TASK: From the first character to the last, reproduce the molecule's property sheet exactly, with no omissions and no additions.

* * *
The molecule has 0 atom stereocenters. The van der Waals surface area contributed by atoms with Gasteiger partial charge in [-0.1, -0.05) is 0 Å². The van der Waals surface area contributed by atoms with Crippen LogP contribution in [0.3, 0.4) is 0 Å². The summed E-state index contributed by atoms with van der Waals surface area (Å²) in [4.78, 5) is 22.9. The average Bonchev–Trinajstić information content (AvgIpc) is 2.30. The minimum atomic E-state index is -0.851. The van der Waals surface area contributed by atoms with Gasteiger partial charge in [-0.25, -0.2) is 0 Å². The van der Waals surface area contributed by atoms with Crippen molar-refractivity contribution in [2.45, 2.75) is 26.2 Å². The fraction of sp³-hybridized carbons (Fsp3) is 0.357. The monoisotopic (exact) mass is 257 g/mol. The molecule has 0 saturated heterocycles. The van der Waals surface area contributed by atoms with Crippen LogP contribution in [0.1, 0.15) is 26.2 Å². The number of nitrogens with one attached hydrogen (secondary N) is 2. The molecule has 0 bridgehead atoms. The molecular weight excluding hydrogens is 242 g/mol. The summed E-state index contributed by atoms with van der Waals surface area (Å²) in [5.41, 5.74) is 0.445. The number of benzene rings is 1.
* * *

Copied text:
The molecule has 0 atom stereocenters. The van der Waals surface area contributed by atoms with Gasteiger partial charge in [-0.1, -0.05) is 0 Å². The van der Waals surface area contributed by atoms with Crippen LogP contribution in [0.3, 0.4) is 0 Å². The summed E-state index contributed by atoms with van der Waals surface area (Å²) in [4.78, 5) is 22.9. The average Bonchev–Trinajstić information content (AvgIpc) is 2.30. The minimum atomic E-state index is -0.851. The van der Waals surface area contributed by atoms with Gasteiger partial charge in [-0.25, -0.2) is 0 Å². The van der Waals surface area contributed by atoms with Crippen molar-refractivity contribution in [2.45, 2.75) is 26.2 Å². The fraction of sp³-hybridized carbons (Fsp3) is 0.357. The monoisotopic (exact) mass is 257 g/mol. The molecule has 0 saturated heterocycles. The van der Waals surface area contributed by atoms with Crippen LogP contribution in [0.1, 0.15) is 26.2 Å². The number of nitrogens with one attached hydrogen (secondary N) is 2. The molecule has 0 bridgehead atoms. The molecular weight excluding hydrogens is 242 g/mol. The summed E-state index contributed by atoms with van der Waals surface area (Å²) in [5.41, 5.74) is 0.445. The number of benzene rings is 1.